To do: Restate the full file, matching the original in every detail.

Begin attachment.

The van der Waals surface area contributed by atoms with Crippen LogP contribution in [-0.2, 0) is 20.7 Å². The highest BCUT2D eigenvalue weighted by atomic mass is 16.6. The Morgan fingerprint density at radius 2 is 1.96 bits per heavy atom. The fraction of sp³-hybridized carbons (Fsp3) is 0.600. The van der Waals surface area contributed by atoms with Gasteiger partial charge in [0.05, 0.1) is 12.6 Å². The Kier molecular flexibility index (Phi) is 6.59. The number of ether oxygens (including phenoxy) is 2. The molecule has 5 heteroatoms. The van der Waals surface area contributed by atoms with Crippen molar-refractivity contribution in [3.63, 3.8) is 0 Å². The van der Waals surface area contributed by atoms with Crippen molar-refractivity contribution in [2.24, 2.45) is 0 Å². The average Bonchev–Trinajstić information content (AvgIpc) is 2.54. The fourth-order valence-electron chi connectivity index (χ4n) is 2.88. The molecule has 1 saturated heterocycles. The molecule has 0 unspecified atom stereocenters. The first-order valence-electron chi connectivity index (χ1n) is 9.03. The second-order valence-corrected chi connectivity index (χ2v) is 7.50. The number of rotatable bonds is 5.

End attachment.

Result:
The van der Waals surface area contributed by atoms with Crippen LogP contribution in [-0.2, 0) is 20.7 Å². The highest BCUT2D eigenvalue weighted by atomic mass is 16.6. The Morgan fingerprint density at radius 2 is 1.96 bits per heavy atom. The fraction of sp³-hybridized carbons (Fsp3) is 0.600. The van der Waals surface area contributed by atoms with Gasteiger partial charge in [0.05, 0.1) is 12.6 Å². The Kier molecular flexibility index (Phi) is 6.59. The number of ether oxygens (including phenoxy) is 2. The molecule has 5 heteroatoms. The van der Waals surface area contributed by atoms with Crippen molar-refractivity contribution in [3.63, 3.8) is 0 Å². The van der Waals surface area contributed by atoms with Crippen molar-refractivity contribution in [2.24, 2.45) is 0 Å². The average Bonchev–Trinajstić information content (AvgIpc) is 2.54. The fourth-order valence-electron chi connectivity index (χ4n) is 2.88. The molecule has 1 saturated heterocycles. The molecule has 0 unspecified atom stereocenters. The first-order valence-electron chi connectivity index (χ1n) is 9.03. The second-order valence-corrected chi connectivity index (χ2v) is 7.50. The number of rotatable bonds is 5.